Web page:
Nation must do better in ensuring patients receive hepatitis C curative drugs

Press Release

June 29, 2023

Diagnosed People with Health Coverage Not Being Cured

Washington DC… Today, the Centers for Disease Control and Prevention (CDC) released data that estimates that only one-third of people diagnosed with hepatitis C have been cured, despite the availability of groundbreaking medications with a nearly 100 percent cure rate. While the oral medications are easy to take and people are cured in 8-12 weeks, there are several barriers to accessing the curative drugs, according to the CDC.

“This situation is completely unacceptable. We have a cure for a serious infectious disease, but people who have taken the time to get tested and know they have hepatitis C are not being cured,” commented Carl Schmid, executive director of the HIV+Hepatitis Policy Institute. “The vast majority of these people have health coverage but payers such as private insurers, state Medicaid programs, and Medicare are erecting barriers to patient access by not covering medications or requiring cumbersome prior authorizations or imposing high patient cost-sharing. If the federal government is serious about ending hepatitis C, it needs to provide the leadership, particularly at CMS, and address these payer barriers.”

According to the CDC report, 45 percent of people diagnosed with hepatitis C on Medicare, 31 percent of those on Medicaid, and only 40 percent of those with private insurance have been cured.

The CDC data also illustrate the need for a resourced federal program that provides the infrastructure to help guide people with hepatitis C from testing through cure. Currently, Congress provides only $43 million to the CDC to carry out all hepatitis programs for the entire country. The Biden administration has proposed to increase that amount by $11.5 million for next year.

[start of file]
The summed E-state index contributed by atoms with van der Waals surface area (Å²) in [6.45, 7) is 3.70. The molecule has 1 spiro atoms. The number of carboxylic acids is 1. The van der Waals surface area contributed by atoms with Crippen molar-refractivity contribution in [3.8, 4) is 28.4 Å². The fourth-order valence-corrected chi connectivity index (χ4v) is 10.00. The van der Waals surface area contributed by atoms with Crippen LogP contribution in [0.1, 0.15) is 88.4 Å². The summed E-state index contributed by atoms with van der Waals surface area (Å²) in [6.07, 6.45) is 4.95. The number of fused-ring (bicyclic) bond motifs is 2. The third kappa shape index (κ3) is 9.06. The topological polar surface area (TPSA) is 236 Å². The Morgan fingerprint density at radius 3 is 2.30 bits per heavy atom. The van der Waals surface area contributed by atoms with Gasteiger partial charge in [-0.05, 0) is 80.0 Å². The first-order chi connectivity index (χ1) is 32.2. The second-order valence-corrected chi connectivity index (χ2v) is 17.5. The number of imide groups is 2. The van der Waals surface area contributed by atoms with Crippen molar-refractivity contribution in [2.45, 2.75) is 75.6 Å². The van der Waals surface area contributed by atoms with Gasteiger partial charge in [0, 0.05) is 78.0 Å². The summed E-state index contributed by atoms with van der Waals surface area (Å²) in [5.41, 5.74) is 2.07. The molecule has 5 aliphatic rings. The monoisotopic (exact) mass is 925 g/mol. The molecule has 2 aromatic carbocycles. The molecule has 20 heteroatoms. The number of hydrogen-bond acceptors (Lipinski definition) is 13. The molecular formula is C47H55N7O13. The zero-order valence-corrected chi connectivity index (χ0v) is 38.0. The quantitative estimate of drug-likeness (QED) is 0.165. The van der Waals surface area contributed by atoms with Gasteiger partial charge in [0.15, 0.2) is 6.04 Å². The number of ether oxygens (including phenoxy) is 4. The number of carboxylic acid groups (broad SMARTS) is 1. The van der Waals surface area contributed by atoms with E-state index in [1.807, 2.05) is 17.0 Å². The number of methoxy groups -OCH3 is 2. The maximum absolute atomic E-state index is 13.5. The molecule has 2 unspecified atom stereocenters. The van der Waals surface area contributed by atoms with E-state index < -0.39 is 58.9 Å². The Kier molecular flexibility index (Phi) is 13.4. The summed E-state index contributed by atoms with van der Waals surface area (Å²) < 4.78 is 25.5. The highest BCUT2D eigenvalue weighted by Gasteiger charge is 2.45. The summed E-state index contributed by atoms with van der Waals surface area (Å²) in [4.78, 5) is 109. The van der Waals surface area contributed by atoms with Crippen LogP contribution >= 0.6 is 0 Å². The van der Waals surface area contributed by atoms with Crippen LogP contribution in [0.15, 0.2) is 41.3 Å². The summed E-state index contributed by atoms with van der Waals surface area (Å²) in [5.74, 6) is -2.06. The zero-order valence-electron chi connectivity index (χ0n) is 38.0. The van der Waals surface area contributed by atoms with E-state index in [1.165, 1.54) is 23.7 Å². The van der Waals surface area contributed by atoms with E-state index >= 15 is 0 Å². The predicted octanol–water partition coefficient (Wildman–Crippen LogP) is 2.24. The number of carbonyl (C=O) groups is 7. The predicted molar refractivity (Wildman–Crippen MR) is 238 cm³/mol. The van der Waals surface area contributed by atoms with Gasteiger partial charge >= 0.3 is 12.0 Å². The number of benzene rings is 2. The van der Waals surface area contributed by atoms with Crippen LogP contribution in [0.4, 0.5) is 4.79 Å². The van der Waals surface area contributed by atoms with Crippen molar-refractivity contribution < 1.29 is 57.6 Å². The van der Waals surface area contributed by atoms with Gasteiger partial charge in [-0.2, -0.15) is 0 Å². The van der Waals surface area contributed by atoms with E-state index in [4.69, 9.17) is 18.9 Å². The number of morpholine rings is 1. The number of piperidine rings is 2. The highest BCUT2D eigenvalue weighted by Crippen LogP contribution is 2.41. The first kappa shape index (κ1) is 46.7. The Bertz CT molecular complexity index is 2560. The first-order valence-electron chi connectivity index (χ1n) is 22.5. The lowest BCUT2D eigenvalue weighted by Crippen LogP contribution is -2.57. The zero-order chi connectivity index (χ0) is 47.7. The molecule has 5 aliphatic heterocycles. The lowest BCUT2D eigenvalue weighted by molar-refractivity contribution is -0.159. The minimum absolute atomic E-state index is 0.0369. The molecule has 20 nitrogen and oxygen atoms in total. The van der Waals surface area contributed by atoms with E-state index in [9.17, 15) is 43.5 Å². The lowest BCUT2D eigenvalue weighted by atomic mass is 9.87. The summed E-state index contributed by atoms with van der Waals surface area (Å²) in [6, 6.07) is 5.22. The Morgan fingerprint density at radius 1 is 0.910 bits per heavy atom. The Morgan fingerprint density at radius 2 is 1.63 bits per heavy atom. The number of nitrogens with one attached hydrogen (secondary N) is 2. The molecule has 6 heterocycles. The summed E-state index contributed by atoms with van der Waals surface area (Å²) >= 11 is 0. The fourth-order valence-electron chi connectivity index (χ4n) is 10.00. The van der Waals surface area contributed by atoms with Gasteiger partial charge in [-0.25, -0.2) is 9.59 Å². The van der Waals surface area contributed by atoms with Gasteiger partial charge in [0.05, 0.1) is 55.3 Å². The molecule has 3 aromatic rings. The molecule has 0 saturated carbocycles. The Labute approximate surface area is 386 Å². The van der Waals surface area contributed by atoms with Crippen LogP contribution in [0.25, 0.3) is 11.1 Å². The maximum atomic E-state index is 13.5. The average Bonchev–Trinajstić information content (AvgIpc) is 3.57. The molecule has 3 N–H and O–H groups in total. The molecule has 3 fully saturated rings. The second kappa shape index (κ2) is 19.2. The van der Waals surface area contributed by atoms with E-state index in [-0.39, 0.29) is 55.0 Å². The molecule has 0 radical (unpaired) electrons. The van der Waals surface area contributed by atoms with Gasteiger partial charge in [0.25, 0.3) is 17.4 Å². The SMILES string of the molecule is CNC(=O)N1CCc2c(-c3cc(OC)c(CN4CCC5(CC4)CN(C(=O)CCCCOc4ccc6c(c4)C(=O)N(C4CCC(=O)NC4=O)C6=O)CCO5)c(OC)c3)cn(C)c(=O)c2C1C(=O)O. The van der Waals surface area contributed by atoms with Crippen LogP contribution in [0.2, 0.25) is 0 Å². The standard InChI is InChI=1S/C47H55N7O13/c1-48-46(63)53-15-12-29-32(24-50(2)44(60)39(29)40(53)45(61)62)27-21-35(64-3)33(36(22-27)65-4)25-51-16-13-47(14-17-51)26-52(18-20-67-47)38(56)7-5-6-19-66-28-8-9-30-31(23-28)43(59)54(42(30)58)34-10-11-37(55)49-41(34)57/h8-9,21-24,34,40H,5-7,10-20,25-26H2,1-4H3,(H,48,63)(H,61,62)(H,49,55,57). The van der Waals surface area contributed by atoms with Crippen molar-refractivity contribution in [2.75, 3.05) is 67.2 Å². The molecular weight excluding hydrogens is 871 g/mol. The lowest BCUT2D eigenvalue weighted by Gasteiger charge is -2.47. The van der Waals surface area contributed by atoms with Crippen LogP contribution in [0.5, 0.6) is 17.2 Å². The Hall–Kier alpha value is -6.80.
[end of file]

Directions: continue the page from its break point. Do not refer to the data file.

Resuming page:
“Underfunding CDC hepatitis programs is another reason why people with hepatitis C are not being cured,” continued Schmid. “At a time when some in Congress are pushing funding cuts, this is one area where an infusion of funds is desperately needed.”

The Biden administration, under the leadership of Francis Collins, has proposed a bold $11 billion five-year national hepatitis C elimination program, which includes an alternative funding mechanism for the medications. The HIV+Hepatitis Policy Institute looks forward to Congressional consideration of this proposal but does not believe current payers that are required by law to cover these curative drugs should be left off the hook. Priority focus for a national hepatitis C elimination program should include providing medication access for the uninsured and infrastructure to conduct education, testing, and linkage to care.

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The HIV+Hepatitis Policy Institute is a national, non-profit organization whose mission is to promote quality and affordable healthcare for people living with or at risk of HIV, hepatitis, and other serious and chronic health conditions.

Contact: Jennifer Burke
(301) 801-9847

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